As expected, I was anxious and had trouble sleeping. Usually at about 10pm all of the shops surrounding us closed and the hustle and bustle on the streets below would die down. There was still a few people walking or driving past throughout the night, but not in droves like during the daytime hours. I would be okay until I was ready to shut everything off and lay down for the night. Once I'd get into bed, every noise out there was a little louder and closer than usual. We only had one TV and it was in the living room so I couldn't use it to block out sounds. Plus I wanted to be able to hear if someone was actually coming through the door or window. Every night between 3am and 4am I’d hear the hall door unlocking and the neighbor fumbling and stumbling to get his apartment opened. My overactive and wild imagination would really get the best of me. I had nothing against him, but the idea that we were up on the third floor all alone with him right next door, the hallway door that only we shared locked and no one within earshot really bothered me. Making it worse was the fact that he was always wasted and people tend to do things they normally wouldn’t when they’re drunk. I would often hear him banging around like he was cooking after he'd arrive home and was always relieved when it would get quiet, assuming he’d finally passed out. It was common to hear noises in the stairway and various doors in our building opening or closing throughout the night. I always assumed and hoped it to be the neighbor's from the second floor coming and going, but could never be certain. The long and grueling nights turned out to be even more terrifying than I'd imagined. They would also end up playing a huge role in how we would spend our days during that month. The whole experience would take its toll. Obviously we survived, but it was one of the worst times in my life. Not to sound overly dramatic, but I reached an almost indescribable low and have never felt more frightened, isolated and alone than I did during those four weeks.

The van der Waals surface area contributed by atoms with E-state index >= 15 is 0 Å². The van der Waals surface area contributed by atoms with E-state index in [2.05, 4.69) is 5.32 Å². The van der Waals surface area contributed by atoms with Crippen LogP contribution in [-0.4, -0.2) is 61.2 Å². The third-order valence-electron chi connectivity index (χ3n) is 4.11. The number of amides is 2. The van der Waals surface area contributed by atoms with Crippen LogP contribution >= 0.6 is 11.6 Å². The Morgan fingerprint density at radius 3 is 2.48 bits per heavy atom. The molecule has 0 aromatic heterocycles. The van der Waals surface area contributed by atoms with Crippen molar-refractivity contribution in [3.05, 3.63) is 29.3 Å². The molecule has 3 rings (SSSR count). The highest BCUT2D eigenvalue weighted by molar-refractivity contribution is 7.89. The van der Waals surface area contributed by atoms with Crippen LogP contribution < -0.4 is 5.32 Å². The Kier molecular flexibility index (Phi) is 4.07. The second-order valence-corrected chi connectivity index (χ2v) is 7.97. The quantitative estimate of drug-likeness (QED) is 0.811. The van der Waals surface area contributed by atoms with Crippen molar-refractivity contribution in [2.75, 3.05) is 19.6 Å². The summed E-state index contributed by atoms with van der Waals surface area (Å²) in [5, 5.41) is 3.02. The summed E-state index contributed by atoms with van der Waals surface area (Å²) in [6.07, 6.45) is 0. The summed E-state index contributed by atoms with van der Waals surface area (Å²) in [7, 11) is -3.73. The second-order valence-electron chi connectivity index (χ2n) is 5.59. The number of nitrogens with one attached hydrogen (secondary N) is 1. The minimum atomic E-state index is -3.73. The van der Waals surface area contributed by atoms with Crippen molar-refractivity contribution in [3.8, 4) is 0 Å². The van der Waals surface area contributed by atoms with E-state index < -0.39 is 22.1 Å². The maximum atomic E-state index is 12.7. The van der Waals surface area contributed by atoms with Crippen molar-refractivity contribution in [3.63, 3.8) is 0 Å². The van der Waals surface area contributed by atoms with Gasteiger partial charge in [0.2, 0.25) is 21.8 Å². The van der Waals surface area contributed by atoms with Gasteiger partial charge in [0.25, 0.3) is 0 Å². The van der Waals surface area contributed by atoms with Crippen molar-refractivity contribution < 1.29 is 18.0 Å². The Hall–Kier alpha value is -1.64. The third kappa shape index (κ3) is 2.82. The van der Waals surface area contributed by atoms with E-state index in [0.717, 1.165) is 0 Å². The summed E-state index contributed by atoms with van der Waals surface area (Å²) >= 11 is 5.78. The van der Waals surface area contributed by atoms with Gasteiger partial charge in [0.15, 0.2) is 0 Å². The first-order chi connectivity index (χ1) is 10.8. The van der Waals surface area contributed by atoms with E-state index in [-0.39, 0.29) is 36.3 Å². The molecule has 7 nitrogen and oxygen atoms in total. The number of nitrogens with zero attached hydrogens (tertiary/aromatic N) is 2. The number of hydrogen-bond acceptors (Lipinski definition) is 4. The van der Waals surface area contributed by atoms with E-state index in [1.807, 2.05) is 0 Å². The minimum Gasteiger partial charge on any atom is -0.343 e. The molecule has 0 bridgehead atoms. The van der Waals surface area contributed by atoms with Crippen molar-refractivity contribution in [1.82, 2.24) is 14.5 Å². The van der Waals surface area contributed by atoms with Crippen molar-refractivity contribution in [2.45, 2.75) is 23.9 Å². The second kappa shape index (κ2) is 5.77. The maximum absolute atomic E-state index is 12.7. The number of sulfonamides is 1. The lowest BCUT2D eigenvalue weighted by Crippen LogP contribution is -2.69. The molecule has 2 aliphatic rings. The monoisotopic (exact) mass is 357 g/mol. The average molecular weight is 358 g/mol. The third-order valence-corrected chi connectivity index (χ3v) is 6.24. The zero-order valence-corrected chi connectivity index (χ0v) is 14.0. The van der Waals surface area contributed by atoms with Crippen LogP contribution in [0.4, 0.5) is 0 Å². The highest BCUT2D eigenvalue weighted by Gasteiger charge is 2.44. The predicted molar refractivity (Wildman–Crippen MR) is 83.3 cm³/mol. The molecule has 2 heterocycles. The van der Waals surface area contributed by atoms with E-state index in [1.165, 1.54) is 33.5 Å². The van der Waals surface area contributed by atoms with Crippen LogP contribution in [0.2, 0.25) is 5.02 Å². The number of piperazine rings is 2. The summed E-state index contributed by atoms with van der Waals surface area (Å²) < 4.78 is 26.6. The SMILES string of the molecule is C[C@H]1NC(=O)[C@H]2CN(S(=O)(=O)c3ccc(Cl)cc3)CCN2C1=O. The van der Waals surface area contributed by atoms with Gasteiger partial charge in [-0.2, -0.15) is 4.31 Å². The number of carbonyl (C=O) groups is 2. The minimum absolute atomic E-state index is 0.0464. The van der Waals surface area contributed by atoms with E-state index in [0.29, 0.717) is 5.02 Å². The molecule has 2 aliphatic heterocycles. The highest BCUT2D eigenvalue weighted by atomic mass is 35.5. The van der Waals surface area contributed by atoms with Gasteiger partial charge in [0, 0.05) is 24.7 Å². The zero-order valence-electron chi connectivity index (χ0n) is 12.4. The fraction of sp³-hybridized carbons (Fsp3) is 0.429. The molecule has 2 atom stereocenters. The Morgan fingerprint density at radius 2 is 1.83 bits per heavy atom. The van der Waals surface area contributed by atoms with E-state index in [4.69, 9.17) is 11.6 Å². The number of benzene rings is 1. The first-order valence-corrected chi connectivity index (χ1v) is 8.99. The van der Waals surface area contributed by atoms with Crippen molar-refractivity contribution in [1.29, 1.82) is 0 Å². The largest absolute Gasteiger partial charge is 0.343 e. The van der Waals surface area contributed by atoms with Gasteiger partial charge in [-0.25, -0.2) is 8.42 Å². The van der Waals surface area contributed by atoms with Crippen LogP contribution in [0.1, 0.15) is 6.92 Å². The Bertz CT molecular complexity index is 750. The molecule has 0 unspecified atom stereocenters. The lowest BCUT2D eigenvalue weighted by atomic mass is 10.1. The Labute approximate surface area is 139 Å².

Ronni said...

Wow, Carri! It's a good thing it was only 4 weeks!

I would have trouble with it, as well, especially in a foreign and possible hostile environment.

You have just given me an insight into the character of my mom, who spent three years alone in England, while my dad was off in WWII.

She had his family, but not close by, and she was a foreigner to them.

Carri said...

Three years is a long time. I'm curious of her age at the time and whether she had you with her. She must've been a strong woman to have survived that long on foreign soil with little support nearby. I almost feel guilty now for whining about my six months, and especially my one month alone over there, but it really was a difficult experience. Everything we live through molds and shapes us into who we are. I have recently asked myself if I would do it all over again exactly the same way and I honestly can't answer that. Part of me says yes and the other says no way, that I was in too dark of a place emotionally when I felt that alone and would never want to feel that again. But there were good things that came from it, too. I still can't say if I would do it again.

Rob Burton said...


Well, I felt compelled to come visit your blog. It is much more involved than mine. Sheesh. It is embarrasing I don't spend as much time. Of course I would have to write about dating a married woman, drinking too much beer, struggling through graduate school, being broke, etc. Sounds like a county song. Hahaha.

Talk at ya later, and have a happy turkey day.

Carri said...

Glad you stopped by and great to hear from you.